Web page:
Science in Residency Pathway

The Brigham has a long tradition of supporting the personal development of physician-scientists, and through the Science in Residency (SiR) pathway, we continue to keep that tradition alive.

Our goal is to provide an interface between the exemplary clinical care within the Internal Medicine residency program and the incredibly rich basic and translational research environment that exists here at Brigham and Women’s Hospital.

Pathway Features

Elective Time

SiR members will have the opportunity to combine their elective blocks during the third year of residency, giving members an extended elective block to engage in investigative research.


An integral component of the SiR program is a dedicated mentoring infrastructure that is headed by program director Dr. Rebecca Baron and that draws from the scientific community at large between Brigham and Women’s Hospital, Harvard Medical School, MIT, and other affiliated institutions.


The SiR pathway is dedicated to help facilitate interest and engagement in science, within Brigham and Women’s Hospital and in the greater Boston community at large. The tentpole feature is the SiR research course (“bootcamp”), with talks and seminars from leading physician-scientists across all disciplines. Other events include evening discussions, specialized noon conferences, and semi-annual dinners, culminating in the Resident Research Day symposium at the end of the year.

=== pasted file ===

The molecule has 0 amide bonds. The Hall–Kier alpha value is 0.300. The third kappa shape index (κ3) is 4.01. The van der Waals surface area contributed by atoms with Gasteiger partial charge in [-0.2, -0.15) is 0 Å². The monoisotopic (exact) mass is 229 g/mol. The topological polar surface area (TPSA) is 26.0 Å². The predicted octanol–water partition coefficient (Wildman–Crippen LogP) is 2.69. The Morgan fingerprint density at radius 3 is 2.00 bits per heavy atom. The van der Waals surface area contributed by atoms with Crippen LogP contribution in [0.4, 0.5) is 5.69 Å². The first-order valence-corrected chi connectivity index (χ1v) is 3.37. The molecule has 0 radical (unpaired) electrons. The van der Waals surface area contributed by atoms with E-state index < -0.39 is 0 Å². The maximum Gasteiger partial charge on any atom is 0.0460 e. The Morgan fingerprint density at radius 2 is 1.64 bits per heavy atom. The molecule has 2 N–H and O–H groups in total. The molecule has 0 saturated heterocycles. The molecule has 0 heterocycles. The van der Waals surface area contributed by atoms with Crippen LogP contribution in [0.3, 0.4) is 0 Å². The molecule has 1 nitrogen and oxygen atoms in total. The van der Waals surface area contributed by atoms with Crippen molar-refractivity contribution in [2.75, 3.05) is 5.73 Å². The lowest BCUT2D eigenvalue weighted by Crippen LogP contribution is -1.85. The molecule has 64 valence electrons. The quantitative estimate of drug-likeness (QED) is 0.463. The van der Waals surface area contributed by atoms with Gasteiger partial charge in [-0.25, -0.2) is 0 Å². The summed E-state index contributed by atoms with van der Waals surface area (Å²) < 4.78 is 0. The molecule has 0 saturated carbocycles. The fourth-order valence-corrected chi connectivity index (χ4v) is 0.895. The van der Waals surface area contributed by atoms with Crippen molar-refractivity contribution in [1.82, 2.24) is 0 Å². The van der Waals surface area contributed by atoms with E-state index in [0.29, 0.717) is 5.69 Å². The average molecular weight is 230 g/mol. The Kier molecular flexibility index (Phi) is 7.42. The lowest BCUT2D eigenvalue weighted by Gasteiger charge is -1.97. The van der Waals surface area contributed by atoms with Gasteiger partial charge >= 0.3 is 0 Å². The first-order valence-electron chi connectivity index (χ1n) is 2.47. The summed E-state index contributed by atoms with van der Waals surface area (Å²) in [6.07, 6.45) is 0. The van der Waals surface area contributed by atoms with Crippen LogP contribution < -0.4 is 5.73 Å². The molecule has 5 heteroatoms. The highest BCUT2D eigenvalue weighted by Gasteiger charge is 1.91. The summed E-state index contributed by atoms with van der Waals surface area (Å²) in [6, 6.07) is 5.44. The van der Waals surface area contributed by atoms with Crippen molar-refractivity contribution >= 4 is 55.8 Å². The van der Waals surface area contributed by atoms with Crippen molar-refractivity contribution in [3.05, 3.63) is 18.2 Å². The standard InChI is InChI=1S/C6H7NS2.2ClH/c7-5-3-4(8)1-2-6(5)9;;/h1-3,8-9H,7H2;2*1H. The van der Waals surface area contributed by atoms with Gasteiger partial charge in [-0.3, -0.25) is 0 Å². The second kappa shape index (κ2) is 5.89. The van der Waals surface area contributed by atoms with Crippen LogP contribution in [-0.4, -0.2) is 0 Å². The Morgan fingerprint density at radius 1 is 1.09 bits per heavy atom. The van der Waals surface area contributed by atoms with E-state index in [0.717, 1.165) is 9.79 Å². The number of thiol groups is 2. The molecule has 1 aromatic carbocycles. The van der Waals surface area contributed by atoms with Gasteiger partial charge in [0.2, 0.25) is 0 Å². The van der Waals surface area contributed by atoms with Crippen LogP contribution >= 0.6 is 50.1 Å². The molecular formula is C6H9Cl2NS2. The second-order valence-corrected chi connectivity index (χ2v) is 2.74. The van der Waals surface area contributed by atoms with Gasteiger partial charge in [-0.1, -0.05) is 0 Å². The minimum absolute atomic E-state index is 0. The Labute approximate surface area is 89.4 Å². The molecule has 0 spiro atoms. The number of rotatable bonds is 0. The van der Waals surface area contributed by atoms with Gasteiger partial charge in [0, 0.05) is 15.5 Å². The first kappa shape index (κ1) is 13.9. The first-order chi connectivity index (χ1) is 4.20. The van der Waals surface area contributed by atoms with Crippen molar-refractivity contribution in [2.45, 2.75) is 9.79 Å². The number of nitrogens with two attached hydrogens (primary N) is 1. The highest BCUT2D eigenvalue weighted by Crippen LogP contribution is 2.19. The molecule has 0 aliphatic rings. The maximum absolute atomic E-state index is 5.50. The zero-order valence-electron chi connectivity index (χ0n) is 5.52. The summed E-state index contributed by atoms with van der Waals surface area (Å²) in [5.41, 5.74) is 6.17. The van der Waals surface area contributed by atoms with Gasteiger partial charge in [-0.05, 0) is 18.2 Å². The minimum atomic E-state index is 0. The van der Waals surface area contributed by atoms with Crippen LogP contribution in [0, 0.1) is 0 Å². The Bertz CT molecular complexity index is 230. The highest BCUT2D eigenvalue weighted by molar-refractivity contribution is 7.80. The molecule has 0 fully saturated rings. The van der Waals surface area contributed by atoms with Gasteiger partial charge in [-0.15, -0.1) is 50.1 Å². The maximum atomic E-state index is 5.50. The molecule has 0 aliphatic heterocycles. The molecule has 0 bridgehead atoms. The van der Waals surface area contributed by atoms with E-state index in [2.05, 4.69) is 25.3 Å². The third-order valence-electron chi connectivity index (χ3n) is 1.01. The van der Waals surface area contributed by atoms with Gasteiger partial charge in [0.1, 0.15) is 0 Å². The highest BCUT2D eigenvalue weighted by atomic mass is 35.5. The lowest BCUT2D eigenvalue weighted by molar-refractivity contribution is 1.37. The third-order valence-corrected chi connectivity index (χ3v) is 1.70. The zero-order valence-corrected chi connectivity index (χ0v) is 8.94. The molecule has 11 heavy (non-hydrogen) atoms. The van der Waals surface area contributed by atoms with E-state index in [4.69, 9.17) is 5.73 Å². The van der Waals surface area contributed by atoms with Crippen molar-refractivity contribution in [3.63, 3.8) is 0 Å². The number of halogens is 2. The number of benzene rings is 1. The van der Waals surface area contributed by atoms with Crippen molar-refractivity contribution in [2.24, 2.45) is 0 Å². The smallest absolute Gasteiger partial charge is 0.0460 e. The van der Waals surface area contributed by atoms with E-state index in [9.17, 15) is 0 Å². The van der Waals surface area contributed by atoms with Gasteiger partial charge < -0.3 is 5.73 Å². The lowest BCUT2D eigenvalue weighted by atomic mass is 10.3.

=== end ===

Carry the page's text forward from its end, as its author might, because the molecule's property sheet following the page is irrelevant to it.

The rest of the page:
Frequently Asked Questions

Applications for all residency pathways are circulated in fall of intern year. However, there are plenty of exciting opportunities to be involved in SiR events from week one of your Brigham residency, so just keep an eye on your email! For prospective students, if you have questions before, during, or after your interview, please contact us.

The SiR group provides mentorship, community, and many fantastic events for physician-scientists. Our goal is to help residents who are passionate about science engage their interests during residency, and additionally help them further develop their career paths.

The SiR Bootcamp is targeted to residents with a strong laboratory science background. It is designed to be an educational and immersive experience in basic science that comes right after your rigorous clinical intern year. It offers an exposure to a wide array of rigorous laboratory-based scientists from around the Boston community, and also provides structured career development advice for those who are thinking about clinical fellowship, post-doctoral research fellowship, and beyond.

No problem! No requirement to focus on a subspecialty is required! Rebecca Baron is our head faculty member, and will work with you to determine the right mentorship. If you are deciding between more than one subspecialty, then it may be beneficial to have a mentor in each. If you decide not to subspecialize, we will find you a great mentor who fits your research interests.

Of course! The goal of this pathway is to facilitate mentorship and guidance for residents interested in careers as physician-scientists who seek laboratory-based careers. If you short track, you will still benefit from the two-week research bootcamp course and all the conference series and networking opportunities during your time in residency.